GRIFFIN: I always say gay audiences are the greatest audiences in the world because there’s nothing I can say that can shock them. There’s nothing I’m going to say out of my potty mouth or that’s too far across the line that a member of the LGBT community has not heard or dealt with. As a woman, I feel that we have a lot to learn from the LGBT community because women you know, we have a lot of ground to cover and a long distance to go as feminists. Frankly, I don’t feel we’re as effective as a women’s movement as the LGBT movement. The LGBTs fucking get together and legislate and march and protest and come together in a way I think is so effective and so moving in the right direction. As a woman, I am often telling my straight female friends, “Look at how the LGBTs are doing it. Come on ladies we need to learn from them.”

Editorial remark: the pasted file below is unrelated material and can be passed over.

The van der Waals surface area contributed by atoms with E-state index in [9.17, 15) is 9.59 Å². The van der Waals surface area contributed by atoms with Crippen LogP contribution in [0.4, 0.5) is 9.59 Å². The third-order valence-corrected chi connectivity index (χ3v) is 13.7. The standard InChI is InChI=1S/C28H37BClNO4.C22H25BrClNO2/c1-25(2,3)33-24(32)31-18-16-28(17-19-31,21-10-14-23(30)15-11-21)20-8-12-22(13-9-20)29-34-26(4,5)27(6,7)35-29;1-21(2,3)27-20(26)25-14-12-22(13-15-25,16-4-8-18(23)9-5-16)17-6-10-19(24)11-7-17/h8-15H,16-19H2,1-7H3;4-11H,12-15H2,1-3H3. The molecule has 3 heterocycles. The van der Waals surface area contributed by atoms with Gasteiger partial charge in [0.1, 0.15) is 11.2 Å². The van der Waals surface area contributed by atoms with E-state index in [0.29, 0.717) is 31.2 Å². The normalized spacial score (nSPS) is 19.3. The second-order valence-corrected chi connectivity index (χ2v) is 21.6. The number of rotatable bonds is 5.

I think that’s why I’ve always been immersed in the community and we’ve always worked well together. When I started doing open mic nights, I honestly would prefer to do stand-up in a gay bar than a conventional comedy club. That is what the folks that have been coming to see me all these years they know. Leading up to the Kennedy Center I’m doing Roanoke and Charlottesville and those markets one may not expect them to be quite as liberal as D.C. but the folks coming to those cities know what they’re in for. They see a ticket that says “Kathy Griffin: Like a Boss” and they know I’m not going to be holding a pro-Sarah Palin rally.